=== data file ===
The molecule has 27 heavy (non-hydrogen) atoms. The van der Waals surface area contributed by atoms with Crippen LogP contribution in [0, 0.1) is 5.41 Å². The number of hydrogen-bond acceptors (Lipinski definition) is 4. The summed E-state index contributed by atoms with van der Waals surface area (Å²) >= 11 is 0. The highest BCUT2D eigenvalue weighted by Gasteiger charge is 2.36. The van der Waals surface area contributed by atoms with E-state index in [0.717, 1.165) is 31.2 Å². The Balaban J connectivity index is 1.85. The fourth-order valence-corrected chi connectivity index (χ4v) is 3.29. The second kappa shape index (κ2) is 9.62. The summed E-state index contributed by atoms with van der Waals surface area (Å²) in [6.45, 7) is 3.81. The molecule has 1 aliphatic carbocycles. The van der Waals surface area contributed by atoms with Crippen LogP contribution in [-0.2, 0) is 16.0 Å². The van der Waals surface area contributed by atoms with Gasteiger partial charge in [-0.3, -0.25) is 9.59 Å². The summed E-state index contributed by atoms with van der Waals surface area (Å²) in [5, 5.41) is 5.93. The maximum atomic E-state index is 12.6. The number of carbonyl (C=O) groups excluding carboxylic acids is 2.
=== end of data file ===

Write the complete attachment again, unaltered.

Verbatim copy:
The molecule has 27 heavy (non-hydrogen) atoms. The van der Waals surface area contributed by atoms with Crippen LogP contribution in [0, 0.1) is 5.41 Å². The number of hydrogen-bond acceptors (Lipinski definition) is 4. The summed E-state index contributed by atoms with van der Waals surface area (Å²) >= 11 is 0. The highest BCUT2D eigenvalue weighted by Gasteiger charge is 2.36. The van der Waals surface area contributed by atoms with E-state index in [0.717, 1.165) is 31.2 Å². The Balaban J connectivity index is 1.85. The fourth-order valence-corrected chi connectivity index (χ4v) is 3.29. The second kappa shape index (κ2) is 9.62. The summed E-state index contributed by atoms with van der Waals surface area (Å²) in [6.45, 7) is 3.81. The molecule has 1 aliphatic carbocycles. The van der Waals surface area contributed by atoms with Crippen LogP contribution in [-0.2, 0) is 16.0 Å². The van der Waals surface area contributed by atoms with Gasteiger partial charge in [-0.3, -0.25) is 9.59 Å². The summed E-state index contributed by atoms with van der Waals surface area (Å²) in [5, 5.41) is 5.93. The maximum atomic E-state index is 12.6. The number of carbonyl (C=O) groups excluding carboxylic acids is 2.